How selling Costa to Atletico helped Chelsea reach a Champions League final
While Chelsea are used to big transfers coming and going from Stamford Bridge none would prove to be as dramatic as Diego Costa’s departure from the club in 2018.
Following a falling out with manager Antonio Conte six months prior, Costa was informed by the Chelsea manager via a text message that he wouldn’t be part of the team’s plans in the forthcoming 2017/18 season.
After spending the first half of the season excluded from first-team training and dropped from the club’s games in all competitions, Costa eventually left Chelsea when his former club Atletico Madrid came to his rescue by signing him in a deal reportedly worth £54 million.
But how did both clubs move on after such a dramatic transfer?
How did Costa’s move work out for Atletico Madrid?
Although Costa only scored seven goals in 23 appearances for Atleti in the second half of the 2017/18 season, the Spain international was often credited with helping star striker Antoine Griezmann return to form by offering a degree of physicality that had long been missing in the team.
The striker also scored the only goal in a semi-final clash against Arsenal which ultimately took Diego Simeone’s side to the Europa League final, in what will undoubtedly go down as an impressive return to the club.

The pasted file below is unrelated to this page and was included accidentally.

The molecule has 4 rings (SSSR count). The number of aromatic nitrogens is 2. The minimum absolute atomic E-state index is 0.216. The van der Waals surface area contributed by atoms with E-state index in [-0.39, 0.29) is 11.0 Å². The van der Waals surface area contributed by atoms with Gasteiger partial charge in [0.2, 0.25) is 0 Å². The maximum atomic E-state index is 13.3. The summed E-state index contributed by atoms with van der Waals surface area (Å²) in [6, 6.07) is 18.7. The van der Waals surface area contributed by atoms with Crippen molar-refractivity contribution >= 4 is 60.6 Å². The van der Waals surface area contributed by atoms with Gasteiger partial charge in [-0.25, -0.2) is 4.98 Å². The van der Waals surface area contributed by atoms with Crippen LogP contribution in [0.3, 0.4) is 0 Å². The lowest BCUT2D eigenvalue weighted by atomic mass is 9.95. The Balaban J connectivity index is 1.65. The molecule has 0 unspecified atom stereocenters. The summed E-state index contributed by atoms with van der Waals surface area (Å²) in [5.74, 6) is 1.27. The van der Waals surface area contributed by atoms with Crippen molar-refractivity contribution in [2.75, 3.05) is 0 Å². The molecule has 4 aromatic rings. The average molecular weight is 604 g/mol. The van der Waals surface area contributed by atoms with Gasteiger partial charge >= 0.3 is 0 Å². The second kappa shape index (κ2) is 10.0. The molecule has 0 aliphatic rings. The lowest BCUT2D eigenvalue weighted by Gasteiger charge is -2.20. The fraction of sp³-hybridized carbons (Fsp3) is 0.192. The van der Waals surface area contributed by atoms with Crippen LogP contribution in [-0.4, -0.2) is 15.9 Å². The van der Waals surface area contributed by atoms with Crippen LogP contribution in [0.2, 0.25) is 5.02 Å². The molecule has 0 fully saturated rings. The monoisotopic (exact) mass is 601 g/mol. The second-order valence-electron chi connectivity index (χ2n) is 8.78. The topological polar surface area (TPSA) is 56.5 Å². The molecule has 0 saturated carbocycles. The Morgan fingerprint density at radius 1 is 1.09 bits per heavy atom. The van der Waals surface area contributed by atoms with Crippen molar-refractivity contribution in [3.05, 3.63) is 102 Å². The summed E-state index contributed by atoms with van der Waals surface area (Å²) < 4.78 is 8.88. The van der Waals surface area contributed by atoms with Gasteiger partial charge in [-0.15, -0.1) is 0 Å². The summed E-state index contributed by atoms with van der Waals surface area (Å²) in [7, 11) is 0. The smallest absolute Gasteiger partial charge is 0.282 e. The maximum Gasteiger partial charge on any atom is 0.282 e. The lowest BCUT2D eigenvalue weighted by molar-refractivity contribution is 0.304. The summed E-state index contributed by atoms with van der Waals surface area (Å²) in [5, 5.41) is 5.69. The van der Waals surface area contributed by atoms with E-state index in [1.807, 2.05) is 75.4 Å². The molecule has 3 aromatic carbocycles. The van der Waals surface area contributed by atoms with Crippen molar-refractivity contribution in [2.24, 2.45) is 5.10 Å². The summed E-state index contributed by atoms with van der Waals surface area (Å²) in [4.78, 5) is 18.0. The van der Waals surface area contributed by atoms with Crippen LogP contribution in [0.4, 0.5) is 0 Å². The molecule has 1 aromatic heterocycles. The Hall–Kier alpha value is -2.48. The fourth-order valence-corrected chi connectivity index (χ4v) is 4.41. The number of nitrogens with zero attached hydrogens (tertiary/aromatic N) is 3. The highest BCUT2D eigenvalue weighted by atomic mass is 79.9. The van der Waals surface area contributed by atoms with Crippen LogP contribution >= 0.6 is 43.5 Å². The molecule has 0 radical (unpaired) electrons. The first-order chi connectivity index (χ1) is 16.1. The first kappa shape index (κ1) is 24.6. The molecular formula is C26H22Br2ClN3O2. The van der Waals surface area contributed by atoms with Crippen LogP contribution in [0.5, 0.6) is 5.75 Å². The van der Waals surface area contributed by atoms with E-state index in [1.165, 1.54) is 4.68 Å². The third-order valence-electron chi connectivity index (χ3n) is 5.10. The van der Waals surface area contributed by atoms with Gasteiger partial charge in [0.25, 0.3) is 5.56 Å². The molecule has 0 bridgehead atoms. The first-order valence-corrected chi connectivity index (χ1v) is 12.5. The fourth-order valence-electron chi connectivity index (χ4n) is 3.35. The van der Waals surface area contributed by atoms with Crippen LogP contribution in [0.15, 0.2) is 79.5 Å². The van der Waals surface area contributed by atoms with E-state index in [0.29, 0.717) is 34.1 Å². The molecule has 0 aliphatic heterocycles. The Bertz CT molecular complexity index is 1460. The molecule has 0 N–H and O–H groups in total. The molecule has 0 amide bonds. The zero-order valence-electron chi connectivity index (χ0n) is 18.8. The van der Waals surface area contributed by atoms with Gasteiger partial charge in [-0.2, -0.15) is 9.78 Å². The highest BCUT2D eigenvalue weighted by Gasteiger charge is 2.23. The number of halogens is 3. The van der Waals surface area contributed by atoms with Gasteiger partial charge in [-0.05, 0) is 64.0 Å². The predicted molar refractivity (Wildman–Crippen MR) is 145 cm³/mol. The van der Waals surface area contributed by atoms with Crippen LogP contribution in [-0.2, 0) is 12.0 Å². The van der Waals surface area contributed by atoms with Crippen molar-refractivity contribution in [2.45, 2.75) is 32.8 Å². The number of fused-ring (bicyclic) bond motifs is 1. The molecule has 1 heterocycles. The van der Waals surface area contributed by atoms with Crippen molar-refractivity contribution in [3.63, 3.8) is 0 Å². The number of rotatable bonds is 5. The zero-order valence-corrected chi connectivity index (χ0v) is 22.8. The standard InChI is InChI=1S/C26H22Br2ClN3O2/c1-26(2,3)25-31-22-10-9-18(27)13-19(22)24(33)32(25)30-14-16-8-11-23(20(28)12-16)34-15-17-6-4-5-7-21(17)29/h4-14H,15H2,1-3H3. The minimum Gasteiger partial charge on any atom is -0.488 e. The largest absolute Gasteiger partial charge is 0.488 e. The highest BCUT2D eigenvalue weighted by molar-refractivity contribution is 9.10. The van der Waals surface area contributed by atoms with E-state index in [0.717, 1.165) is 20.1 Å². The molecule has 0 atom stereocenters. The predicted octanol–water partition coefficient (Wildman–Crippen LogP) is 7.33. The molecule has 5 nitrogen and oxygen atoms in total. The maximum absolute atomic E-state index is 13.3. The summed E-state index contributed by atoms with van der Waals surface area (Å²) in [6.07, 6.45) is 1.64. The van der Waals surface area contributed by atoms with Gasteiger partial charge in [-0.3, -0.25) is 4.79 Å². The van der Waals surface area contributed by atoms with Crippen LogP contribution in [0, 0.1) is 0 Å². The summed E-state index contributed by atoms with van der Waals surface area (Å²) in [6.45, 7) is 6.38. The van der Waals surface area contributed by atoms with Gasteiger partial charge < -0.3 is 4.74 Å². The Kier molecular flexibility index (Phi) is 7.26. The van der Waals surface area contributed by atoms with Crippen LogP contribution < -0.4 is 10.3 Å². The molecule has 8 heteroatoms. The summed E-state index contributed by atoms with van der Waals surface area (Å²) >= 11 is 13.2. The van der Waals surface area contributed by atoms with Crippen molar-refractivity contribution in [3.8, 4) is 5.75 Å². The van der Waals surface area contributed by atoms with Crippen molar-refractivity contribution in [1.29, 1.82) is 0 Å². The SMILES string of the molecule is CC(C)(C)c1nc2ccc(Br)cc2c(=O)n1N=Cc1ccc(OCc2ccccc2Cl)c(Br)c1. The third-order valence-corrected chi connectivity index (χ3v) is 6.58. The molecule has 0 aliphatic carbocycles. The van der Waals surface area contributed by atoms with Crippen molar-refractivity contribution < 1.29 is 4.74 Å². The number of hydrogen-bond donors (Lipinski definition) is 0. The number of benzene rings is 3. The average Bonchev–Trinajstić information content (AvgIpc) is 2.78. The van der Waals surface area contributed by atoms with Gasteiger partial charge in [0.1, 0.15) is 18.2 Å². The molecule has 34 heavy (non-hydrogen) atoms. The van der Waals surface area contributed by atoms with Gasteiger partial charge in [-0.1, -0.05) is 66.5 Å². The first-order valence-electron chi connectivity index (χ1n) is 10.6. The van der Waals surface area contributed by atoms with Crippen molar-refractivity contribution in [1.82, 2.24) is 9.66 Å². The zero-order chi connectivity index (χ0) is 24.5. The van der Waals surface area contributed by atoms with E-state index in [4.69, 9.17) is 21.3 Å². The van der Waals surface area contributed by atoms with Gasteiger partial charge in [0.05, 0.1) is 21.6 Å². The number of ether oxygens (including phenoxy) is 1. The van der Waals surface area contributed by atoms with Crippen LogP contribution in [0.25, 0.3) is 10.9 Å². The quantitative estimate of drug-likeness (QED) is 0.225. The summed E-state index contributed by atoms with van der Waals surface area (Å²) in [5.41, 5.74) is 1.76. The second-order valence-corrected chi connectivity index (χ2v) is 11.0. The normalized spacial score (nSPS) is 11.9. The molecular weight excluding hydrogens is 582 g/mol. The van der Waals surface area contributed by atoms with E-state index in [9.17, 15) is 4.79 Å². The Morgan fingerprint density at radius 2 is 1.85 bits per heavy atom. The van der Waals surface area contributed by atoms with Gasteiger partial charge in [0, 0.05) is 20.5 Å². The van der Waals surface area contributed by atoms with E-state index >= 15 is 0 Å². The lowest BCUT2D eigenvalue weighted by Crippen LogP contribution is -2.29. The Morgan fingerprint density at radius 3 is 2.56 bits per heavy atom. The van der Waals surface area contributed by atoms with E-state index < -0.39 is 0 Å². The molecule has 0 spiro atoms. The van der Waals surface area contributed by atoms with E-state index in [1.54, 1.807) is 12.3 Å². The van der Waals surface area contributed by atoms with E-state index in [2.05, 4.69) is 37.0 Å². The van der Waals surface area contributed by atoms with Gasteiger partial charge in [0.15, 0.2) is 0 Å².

However, Costa’s return to Spain perhaps peaked a little too soon in 2017/18, when a serious foot injury ruled the striker out of much of the following campaign and then, in typical fashion, he was handed an eight match ban for abusing a referee. He finished the campaign with just five goals and three assists in 21 games in all competitions.
Although the powerful striker did marginally better in the 2019/20 campaign with five goals and five assists in 30 games, it had become apparent that Costa wasn’t quite the player he once was for Atletico and in December 2020 the player and his club agreed to terminate his contract and allow him to leave for free.
Costa’s record at Chelsea
How did Costa’s move work out for Chelsea?
Initially it seems as though Chelsea did their very best to repeat the mistake they had just made in signing Alvaro Morata from Real Madrid for around €60m.
However, while the Spaniard struggled just as much as Costa, this transfer in question ended up opening the door for a number of new strikers to stake a claim for the No.9 position.
Intriguingly, the season after Costa left the club saw Eden Hazard step in as the main goal threat, as the Belgian international forged a smart partnership with target man Olivier Giroud and winger Pedro.
The following season saw Hazard depart for Madrid and in his place came young striker Tammy Abraham, with 18 goals in all competitions. At the end of the season Chelsea then signed two new forwards in Kai Havertz and Timo Werner for a combined €130m.
While Chelsea fans may argue that their team are in a much better state now, there’s no denying that the Stamford Bridge side have spent a huge amount of money on numerous players in their attempts to replace Costa.